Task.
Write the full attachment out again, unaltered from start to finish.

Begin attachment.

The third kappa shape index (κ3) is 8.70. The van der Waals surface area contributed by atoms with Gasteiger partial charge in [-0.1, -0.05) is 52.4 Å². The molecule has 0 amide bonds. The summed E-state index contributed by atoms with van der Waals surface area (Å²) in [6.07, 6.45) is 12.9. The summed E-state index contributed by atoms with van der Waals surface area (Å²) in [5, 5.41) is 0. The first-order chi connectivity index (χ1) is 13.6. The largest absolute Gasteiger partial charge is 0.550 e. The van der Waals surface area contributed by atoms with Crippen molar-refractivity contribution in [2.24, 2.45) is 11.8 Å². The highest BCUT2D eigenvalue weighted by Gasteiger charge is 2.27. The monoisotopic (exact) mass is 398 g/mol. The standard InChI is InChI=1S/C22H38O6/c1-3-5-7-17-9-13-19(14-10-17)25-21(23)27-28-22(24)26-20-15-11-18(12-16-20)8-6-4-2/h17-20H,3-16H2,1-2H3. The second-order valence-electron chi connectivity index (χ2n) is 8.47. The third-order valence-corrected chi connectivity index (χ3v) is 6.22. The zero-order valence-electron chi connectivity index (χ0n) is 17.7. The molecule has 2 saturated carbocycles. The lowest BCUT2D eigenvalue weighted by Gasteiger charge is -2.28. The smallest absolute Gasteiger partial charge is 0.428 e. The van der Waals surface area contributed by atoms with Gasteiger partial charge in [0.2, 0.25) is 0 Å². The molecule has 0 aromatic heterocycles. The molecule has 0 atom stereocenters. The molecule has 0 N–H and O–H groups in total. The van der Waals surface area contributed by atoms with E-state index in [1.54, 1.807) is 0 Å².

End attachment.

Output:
The third kappa shape index (κ3) is 8.70. The van der Waals surface area contributed by atoms with Gasteiger partial charge in [-0.1, -0.05) is 52.4 Å². The molecule has 0 amide bonds. The summed E-state index contributed by atoms with van der Waals surface area (Å²) in [6.07, 6.45) is 12.9. The summed E-state index contributed by atoms with van der Waals surface area (Å²) in [5, 5.41) is 0. The first-order chi connectivity index (χ1) is 13.6. The largest absolute Gasteiger partial charge is 0.550 e. The van der Waals surface area contributed by atoms with Crippen molar-refractivity contribution in [2.24, 2.45) is 11.8 Å². The highest BCUT2D eigenvalue weighted by Gasteiger charge is 2.27. The monoisotopic (exact) mass is 398 g/mol. The standard InChI is InChI=1S/C22H38O6/c1-3-5-7-17-9-13-19(14-10-17)25-21(23)27-28-22(24)26-20-15-11-18(12-16-20)8-6-4-2/h17-20H,3-16H2,1-2H3. The second-order valence-electron chi connectivity index (χ2n) is 8.47. The third-order valence-corrected chi connectivity index (χ3v) is 6.22. The zero-order valence-electron chi connectivity index (χ0n) is 17.7. The molecule has 2 saturated carbocycles. The lowest BCUT2D eigenvalue weighted by Gasteiger charge is -2.28. The smallest absolute Gasteiger partial charge is 0.428 e. The van der Waals surface area contributed by atoms with Gasteiger partial charge in [0.2, 0.25) is 0 Å². The molecule has 0 aromatic heterocycles. The molecule has 0 atom stereocenters. The molecule has 0 N–H and O–H groups in total. The van der Waals surface area contributed by atoms with E-state index in [1.54, 1.807) is 0 Å².